Published: 2010-01-29 19:26:00
Updated: 2011-10-18 09:37:33
Posted January 29, 2010 7:26 p.m. EST
Updated October 18, 2011 9:37 a.m. EDT
Raleigh, N.C. — A wintry mix continues to fall early Saturday in central North Carolina as part of a large storm expected to bring precipitation in the form of snow, sleet and freezing rain.
A remains in effect for most of the state until midnight Saturday.
By 4 a.m., 3 inches of snow had fallen in Durham, 2.1 inches in Raleigh, 2.8 inches in Cary and 2.5 inches in Holly Springs. Roxboro reported 1 inch and Greensboro 4 inches.
"We are going to see huge differences across the area as far as snowfall totals," WRAL meteorologist Elizabeth Gardner said. "Whatever snow we are seeing now is going to pile up until about lunchtime, especially around the Triangle area."
Warm air in the middle levels of the atmosphere was allowing sleet to start mixing in with snow over the Triangle.
“It’s sort of making an Oreo cookie sandwich with warm air in the middle, and that is why the snow is changing over to sleet," Gardner said.
The sleet line – where snow turns into sleet – extends north close to Raleigh and Rocky Mount. "But you get a little farther north, up to Durham and definitely the Virginia border, and it is all snow, and it is really coming down heavily," Gardner said.
The sleet is good news for Fayetteville and the Sandhills. It was keeping off predicted freezing rain, which could bring down power lines and cause outages.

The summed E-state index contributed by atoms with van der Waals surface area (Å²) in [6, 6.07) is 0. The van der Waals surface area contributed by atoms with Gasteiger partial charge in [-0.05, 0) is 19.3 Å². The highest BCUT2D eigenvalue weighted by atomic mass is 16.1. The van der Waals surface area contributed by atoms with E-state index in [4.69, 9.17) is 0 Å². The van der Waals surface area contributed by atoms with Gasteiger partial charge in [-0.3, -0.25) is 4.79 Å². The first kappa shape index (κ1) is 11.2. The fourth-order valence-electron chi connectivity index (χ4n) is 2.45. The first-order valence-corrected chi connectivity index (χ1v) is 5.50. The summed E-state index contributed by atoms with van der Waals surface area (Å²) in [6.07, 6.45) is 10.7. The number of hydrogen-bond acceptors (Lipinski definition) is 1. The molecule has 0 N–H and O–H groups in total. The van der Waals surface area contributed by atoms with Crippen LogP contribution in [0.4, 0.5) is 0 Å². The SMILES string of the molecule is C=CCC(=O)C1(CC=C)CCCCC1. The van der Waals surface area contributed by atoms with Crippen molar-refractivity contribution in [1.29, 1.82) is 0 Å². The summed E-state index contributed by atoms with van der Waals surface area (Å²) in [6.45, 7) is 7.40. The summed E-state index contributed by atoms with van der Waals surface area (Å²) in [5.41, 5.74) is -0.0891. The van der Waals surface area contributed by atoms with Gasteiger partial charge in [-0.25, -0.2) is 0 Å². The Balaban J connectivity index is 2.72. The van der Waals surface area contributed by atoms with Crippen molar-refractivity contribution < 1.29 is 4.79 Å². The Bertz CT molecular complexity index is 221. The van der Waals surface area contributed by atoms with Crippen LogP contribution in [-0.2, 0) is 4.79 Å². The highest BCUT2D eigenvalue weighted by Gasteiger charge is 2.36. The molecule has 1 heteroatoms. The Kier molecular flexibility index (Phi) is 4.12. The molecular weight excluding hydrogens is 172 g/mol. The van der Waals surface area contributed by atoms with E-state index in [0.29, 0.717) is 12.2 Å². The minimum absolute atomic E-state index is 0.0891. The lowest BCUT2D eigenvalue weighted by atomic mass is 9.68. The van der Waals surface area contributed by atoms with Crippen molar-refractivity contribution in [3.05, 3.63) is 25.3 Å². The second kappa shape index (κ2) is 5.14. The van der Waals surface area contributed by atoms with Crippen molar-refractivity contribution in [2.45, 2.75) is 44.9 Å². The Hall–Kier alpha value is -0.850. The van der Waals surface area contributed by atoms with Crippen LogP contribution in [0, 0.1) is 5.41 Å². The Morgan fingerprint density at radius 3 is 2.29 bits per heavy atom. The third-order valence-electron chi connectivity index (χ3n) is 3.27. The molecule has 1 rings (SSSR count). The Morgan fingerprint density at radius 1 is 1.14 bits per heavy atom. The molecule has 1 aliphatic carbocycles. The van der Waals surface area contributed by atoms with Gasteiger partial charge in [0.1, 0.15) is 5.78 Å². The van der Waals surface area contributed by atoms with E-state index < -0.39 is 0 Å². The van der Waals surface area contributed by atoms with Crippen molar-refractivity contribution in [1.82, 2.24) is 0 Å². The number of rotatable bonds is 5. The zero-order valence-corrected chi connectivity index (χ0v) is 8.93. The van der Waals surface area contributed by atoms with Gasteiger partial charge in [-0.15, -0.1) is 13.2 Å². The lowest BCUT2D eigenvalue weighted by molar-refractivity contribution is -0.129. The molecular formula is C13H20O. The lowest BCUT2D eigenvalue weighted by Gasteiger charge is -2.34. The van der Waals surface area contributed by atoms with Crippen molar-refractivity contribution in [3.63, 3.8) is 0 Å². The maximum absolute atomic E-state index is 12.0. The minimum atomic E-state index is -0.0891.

It's not so good news for those who hope for high snowfall totals.
Areas around Person County and the Virginia border area could see 8 to 12 inches; the Triangle and areas just east and west of it could see 4 to 8 inches; and a stretch Southern Pines through Fayetteville to Goldsboro, could see 1 to 4 inches – along with freezing rain.
As the day goes on, that snow-sleet change-over is going to continue. The precipitation will taper off by early afternoon but linger as a light freezing drizzle in the afternoon. It will turn back into light snow or sleet Saturday night before finally ending around midnight.
Whatever falls is likely to stick around for some time: Temperatures will stay in the high 20s Saturday, crash into the teens overnight and won't rise above freezing Sunday.
"Our wind chills could be in the single digits overnight," Gardner said.
Monday will see a high in the low 40s.